President Donald Trump said at an inauguration ball Friday that he thinks he'll continue tweeting "as a way of bypassing dishonest media."
Wall Street is ready.
Bloomberg terminals recently launched a partnership with Twitter, enabling traders to track and trade off Mr. Trump's tweets.
The new feature of the financial reporting system is just another example of how the business world is grappling with the new reality of the Trump presidency – an unpredictability in his pronouncements together with the power of his 140 character missives – which is forcing some companies to rethink their relationship with social media.
"He is publicly shaming people and companies," Peter Tchir, a managing director at Brean Capital, told BuzzFeed News. "He is trying to sway companies in a very public manner.”
The financial company published a how-to guide in December for its 300,000 subscribers, detailing how to monitor Trump’s tweets in real time on the software system.
Its users can now customize alerts for Trump’s tweets, filtering out SNL complaints and praise-retweets while tracking his statements on certain companies. The guide also outlines how his comments translate into public sentiments, which are critical to some trading strategies.
“The trading opportunity in a president who tweets isn’t so much in the immediate tweet as much as the fact that he’s starting a conversation about an issue,” Jamie Wise, founder of Buzz Indexes, a tool that identifies investment opportunities based on quantitative analysis of comments made across social media, told the Wall Street Journal last week.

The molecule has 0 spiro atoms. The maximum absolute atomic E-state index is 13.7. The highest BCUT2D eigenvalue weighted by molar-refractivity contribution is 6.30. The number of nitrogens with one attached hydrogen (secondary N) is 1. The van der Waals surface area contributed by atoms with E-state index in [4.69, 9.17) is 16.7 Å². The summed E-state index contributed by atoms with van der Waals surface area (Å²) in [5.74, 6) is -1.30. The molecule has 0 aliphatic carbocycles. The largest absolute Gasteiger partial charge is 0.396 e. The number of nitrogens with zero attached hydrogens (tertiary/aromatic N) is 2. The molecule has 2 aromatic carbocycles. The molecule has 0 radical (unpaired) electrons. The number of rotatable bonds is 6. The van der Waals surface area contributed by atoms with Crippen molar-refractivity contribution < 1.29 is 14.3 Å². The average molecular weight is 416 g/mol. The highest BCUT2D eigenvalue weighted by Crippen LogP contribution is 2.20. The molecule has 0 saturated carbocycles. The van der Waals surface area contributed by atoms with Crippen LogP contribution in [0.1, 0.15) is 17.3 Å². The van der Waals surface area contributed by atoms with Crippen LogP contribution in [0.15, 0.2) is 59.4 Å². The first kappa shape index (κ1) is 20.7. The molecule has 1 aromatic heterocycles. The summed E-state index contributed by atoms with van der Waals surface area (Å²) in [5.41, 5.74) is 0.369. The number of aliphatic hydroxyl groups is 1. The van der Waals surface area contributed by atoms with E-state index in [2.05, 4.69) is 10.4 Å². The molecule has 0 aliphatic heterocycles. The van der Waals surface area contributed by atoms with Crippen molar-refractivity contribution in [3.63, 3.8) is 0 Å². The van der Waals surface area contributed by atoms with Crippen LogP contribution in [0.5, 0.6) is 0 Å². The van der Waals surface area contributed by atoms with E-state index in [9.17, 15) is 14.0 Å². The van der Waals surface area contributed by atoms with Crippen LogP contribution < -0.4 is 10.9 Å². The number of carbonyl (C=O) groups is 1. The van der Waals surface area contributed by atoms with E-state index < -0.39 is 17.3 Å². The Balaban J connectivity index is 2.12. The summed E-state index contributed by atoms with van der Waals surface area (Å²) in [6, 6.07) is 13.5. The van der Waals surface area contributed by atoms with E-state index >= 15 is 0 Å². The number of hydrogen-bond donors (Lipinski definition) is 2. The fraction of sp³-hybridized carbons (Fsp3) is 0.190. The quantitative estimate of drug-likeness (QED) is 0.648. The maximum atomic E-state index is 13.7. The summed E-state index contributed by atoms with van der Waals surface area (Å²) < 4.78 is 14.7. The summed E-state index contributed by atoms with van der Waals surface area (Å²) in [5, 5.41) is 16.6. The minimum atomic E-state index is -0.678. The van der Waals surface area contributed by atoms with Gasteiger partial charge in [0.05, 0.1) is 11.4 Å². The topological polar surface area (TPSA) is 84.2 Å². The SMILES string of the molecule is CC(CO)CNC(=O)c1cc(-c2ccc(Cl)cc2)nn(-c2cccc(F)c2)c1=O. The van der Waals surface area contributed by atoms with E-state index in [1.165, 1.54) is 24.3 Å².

The terminals, which cost about $25,000 a year, started working with Twitter about three years ago. But it highlights a shift in thought in the Trump era, as many financial institutions traditionally prohibit using social media at work.
“You don’t want your traders who you’re paying a ton of money to be on Twitter all day,” Bruce Klaw, an assistant professor at the University of Denver, told the Wall Street Journal.
But Trump's brief messages have an outsized influence, as traders have learned to their dismay.
One month after he won the election, Trump lashed out attacks on Lockheed Martin, the maker of the F-35 fighter, that sent the company’s stock to nosedive from the opening bell, losing $4 billion in share value at one point and ending up with more than $6 below the previous close.
As The Christian Science Monitor's Laurent Belsie noted in December:
Lockheed Martin’s share price nosedived from the opening bell, losing at one point $4 billion in share value – or $28.6 million per character of the Trump tweet. By the close of trading, the share price had rebounded somewhat but was still more than $6 below the previous close.
“This is a new type of risk, call it presidential tweet risk,” Jack Ablin, chief investment officer at BMO Private Bank, told Politico hours after Trump’s F-35 tweet.
For now, some public relations experts are calling for new media strategies.
“We're in a new era of communications,” John Murray, partner at Monument Policy Group, a lobbying and PR firm, told the Hill Thursday. “A tweet came out, our stock price is changing, reporters are calling.... You don't have the luxury of debating about it.”
“I can’t think of a more important media strategy than this one today,” David Marin, managing principal of Podesta Group, told the Hill. “His bully pulpit is Twitter. You ignore that at your peril.”
Others say traders need to stop overreacting. “I equate it to seeing a scary movie for the first time,” Steve Quirk, executive vice president of TD Ameritrade, told the Monitor. “It scares you. But the 17th time you see it, it's not scary anymore.”